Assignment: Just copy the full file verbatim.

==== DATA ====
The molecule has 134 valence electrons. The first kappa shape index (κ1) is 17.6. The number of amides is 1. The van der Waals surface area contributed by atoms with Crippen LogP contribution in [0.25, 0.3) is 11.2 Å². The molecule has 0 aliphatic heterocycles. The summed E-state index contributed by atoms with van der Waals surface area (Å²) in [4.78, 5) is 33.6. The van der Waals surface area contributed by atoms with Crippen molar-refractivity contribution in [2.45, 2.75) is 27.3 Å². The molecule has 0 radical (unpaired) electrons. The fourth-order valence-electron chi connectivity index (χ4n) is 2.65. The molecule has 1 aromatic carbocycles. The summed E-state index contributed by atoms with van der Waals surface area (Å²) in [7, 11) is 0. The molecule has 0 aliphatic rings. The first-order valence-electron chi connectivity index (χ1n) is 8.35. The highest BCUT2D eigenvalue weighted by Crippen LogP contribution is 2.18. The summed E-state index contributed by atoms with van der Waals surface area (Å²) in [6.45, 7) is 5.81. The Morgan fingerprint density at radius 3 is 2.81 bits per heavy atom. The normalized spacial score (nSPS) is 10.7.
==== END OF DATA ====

The molecule has 134 valence electrons. The first kappa shape index (κ1) is 17.6. The number of amides is 1. The van der Waals surface area contributed by atoms with Crippen LogP contribution in [0.25, 0.3) is 11.2 Å². The molecule has 0 aliphatic heterocycles. The summed E-state index contributed by atoms with van der Waals surface area (Å²) in [4.78, 5) is 33.6. The van der Waals surface area contributed by atoms with Crippen molar-refractivity contribution in [2.45, 2.75) is 27.3 Å². The molecule has 0 radical (unpaired) electrons. The fourth-order valence-electron chi connectivity index (χ4n) is 2.65. The molecule has 1 aromatic carbocycles. The summed E-state index contributed by atoms with van der Waals surface area (Å²) in [7, 11) is 0. The molecule has 0 aliphatic rings. The first-order valence-electron chi connectivity index (χ1n) is 8.35. The highest BCUT2D eigenvalue weighted by Crippen LogP contribution is 2.18. The summed E-state index contributed by atoms with van der Waals surface area (Å²) in [6.45, 7) is 5.81. The Morgan fingerprint density at radius 3 is 2.81 bits per heavy atom. The normalized spacial score (nSPS) is 10.7.